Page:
7 Replies to “Trying to boost intelligence when we don’t even know what it is

  1. 1
    Mung says:

    We don’t have to know what IT is in order to devise a way to measure IT and to then perform experiments and make observations of changes revealed by the measurement apparatus.

    Science often works this way.

  2. 2
    O'Leary says:

    Yes, Mung, it does. That said, we are here discussing radical intervention without the trouble of understanding what IT is. That could be a bigger problem for humans than for forces of nature.

  3. 3
    Mung says:

    With regard to science and ethics, I’m not sure what ID has to say about that.

    It’s not as if we can invoke “the intelligent designer” to guide our ethical stance on this matter.

    I think the history of man is just chock full of man tinkering with nature. Tinkering with ourselves is just one more step on that path.

  4. 4
    Mung says:

    p.s. Does ID object to running mice through mazes?

  5. 5
    Elizabeth Liddle says:

    Intelligence isn’t one thing (at least in the context of human cognition). Intelligence tests measure a number of things, and give you a number that is a fairly good predictor of academic success.

    That’s about it.

    Plus non-specific assaults to the brain (drugs, mental illness) tend to pull it down, and certain activities (and drugs) can push it up a bit.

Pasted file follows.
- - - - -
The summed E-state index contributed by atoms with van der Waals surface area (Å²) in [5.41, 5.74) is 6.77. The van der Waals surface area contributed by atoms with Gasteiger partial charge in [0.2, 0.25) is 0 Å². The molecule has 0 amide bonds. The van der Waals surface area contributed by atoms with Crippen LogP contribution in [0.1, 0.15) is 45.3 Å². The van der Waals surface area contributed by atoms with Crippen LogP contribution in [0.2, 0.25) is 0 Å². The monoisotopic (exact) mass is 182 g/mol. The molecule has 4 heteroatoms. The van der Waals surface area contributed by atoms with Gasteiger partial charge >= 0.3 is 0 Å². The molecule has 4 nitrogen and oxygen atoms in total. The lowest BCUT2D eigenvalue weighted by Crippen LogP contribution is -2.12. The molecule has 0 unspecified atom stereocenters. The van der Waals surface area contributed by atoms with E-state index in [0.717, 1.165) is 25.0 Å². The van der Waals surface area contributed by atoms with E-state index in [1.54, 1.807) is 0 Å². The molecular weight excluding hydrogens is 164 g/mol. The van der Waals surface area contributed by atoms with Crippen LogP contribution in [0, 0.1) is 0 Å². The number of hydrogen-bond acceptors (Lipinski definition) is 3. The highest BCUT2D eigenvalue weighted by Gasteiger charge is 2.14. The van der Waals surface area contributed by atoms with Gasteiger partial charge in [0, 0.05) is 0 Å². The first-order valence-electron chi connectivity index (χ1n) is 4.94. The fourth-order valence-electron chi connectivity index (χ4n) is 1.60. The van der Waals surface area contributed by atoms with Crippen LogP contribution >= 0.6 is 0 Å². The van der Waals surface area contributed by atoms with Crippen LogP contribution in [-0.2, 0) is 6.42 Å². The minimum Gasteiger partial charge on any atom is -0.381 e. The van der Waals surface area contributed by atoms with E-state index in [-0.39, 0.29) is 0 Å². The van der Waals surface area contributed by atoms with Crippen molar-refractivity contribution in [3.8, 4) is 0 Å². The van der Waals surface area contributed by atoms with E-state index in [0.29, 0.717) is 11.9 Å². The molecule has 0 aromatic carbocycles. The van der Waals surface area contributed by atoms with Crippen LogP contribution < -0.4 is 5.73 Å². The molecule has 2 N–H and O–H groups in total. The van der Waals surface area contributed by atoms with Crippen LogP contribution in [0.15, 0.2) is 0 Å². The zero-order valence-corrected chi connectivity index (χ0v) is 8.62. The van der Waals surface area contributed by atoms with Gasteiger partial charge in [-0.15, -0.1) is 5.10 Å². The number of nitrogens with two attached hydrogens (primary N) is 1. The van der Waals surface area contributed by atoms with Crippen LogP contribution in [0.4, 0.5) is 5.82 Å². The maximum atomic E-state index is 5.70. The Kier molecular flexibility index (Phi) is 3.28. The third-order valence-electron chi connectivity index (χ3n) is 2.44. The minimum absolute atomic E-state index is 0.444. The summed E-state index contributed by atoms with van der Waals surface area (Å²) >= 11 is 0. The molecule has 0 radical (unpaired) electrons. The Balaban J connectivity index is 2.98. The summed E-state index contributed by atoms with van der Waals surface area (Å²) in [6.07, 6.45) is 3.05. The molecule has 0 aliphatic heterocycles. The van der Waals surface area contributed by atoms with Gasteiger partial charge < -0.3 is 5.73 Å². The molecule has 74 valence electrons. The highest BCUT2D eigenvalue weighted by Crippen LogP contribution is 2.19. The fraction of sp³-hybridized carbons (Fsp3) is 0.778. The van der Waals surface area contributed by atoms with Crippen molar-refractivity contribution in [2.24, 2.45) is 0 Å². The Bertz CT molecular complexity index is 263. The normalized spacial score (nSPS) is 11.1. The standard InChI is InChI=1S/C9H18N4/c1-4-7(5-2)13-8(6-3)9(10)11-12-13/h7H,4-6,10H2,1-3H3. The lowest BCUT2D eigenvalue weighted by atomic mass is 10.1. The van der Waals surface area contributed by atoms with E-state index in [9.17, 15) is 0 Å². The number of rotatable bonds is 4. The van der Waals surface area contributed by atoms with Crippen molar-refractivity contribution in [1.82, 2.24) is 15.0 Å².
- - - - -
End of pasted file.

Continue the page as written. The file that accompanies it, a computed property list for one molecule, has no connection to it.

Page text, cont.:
Genetic engineering is unlikely to be a player for many decades to come, if ever, IMO.

    But nice to see the ID community debate the nature of Intelligence 🙂

  6. 6
    Mung says:

    But nice to see the ID community debate the nature of Intelligence

    But do we really need to understand the nature of intelligence when all that’s required is to become familiar with the effects which intelligent agents bring about?

    Do I need to doubt that your posts have as their source an intelligent cause?

    Isn’t it possible that there’s a computer out there that is generating ascii characters at random and comparing them to a dictionary of English words, discarding the non-words, and posting the resulting accumulation of words to UD in your name?

    Is there some point at which we can reject the chance+law “explanation” of the presence of yiur psots here at UD and infer from them that the best explanation is an intelligent cause?

    Is there any good reason this cannot be considered scientific?

    What good reason do you have for rejecting a ‘design’ inference?

  7. 7
    inphovore says:

    believe the model of Intelligence and Universal Intelligence may be described by the Objectified Systemic Theory.

    The nature of this theory is such that:
    * Objective Reality is Systemic in nature (a probabilistic amplitude of systemic interference one could say.)